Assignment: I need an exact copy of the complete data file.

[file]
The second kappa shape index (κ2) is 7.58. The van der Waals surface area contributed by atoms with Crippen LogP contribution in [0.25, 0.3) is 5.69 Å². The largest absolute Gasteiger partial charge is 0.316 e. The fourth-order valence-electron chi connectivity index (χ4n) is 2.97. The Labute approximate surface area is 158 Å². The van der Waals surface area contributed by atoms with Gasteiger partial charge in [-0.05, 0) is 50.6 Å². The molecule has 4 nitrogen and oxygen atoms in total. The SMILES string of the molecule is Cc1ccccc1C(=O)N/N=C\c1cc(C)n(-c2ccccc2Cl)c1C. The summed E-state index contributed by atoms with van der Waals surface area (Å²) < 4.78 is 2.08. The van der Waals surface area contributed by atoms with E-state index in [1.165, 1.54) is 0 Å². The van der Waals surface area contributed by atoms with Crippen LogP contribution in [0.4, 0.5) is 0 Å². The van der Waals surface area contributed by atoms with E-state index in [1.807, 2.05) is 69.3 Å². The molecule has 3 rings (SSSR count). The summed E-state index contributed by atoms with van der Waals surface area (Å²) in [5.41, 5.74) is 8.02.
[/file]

The second kappa shape index (κ2) is 7.58. The van der Waals surface area contributed by atoms with Crippen LogP contribution in [0.25, 0.3) is 5.69 Å². The largest absolute Gasteiger partial charge is 0.316 e. The fourth-order valence-electron chi connectivity index (χ4n) is 2.97. The Labute approximate surface area is 158 Å². The van der Waals surface area contributed by atoms with Gasteiger partial charge in [-0.05, 0) is 50.6 Å². The molecule has 4 nitrogen and oxygen atoms in total. The SMILES string of the molecule is Cc1ccccc1C(=O)N/N=C\c1cc(C)n(-c2ccccc2Cl)c1C. The summed E-state index contributed by atoms with van der Waals surface area (Å²) < 4.78 is 2.08. The van der Waals surface area contributed by atoms with E-state index in [1.165, 1.54) is 0 Å². The van der Waals surface area contributed by atoms with Crippen LogP contribution in [0.4, 0.5) is 0 Å². The van der Waals surface area contributed by atoms with E-state index in [1.807, 2.05) is 69.3 Å². The molecule has 3 rings (SSSR count). The summed E-state index contributed by atoms with van der Waals surface area (Å²) in [5.41, 5.74) is 8.02.